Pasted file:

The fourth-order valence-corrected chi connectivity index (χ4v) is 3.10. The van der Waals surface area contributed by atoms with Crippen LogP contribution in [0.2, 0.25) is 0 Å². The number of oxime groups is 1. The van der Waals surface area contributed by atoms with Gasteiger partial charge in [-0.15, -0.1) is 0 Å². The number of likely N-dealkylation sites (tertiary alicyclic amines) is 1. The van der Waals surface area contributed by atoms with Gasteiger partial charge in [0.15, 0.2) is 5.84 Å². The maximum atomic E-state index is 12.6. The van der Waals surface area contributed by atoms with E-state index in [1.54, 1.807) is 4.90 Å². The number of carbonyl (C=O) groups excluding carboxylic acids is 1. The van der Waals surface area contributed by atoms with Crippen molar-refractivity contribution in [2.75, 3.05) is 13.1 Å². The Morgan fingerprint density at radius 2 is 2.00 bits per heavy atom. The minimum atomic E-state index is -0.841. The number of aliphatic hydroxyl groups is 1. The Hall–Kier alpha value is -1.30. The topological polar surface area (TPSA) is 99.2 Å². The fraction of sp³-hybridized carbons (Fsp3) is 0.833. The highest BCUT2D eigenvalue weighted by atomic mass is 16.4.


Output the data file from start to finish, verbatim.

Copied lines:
The fourth-order valence-corrected chi connectivity index (χ4v) is 3.10. The van der Waals surface area contributed by atoms with Crippen LogP contribution in [0.2, 0.25) is 0 Å². The number of oxime groups is 1. The van der Waals surface area contributed by atoms with Gasteiger partial charge in [-0.15, -0.1) is 0 Å². The number of likely N-dealkylation sites (tertiary alicyclic amines) is 1. The van der Waals surface area contributed by atoms with Gasteiger partial charge in [0.15, 0.2) is 5.84 Å². The maximum atomic E-state index is 12.6. The van der Waals surface area contributed by atoms with E-state index in [1.54, 1.807) is 4.90 Å². The number of carbonyl (C=O) groups excluding carboxylic acids is 1. The van der Waals surface area contributed by atoms with Crippen molar-refractivity contribution in [2.75, 3.05) is 13.1 Å². The Morgan fingerprint density at radius 2 is 2.00 bits per heavy atom. The minimum atomic E-state index is -0.841. The number of aliphatic hydroxyl groups is 1. The Hall–Kier alpha value is -1.30. The topological polar surface area (TPSA) is 99.2 Å². The fraction of sp³-hybridized carbons (Fsp3) is 0.833. The highest BCUT2D eigenvalue weighted by atomic mass is 16.4.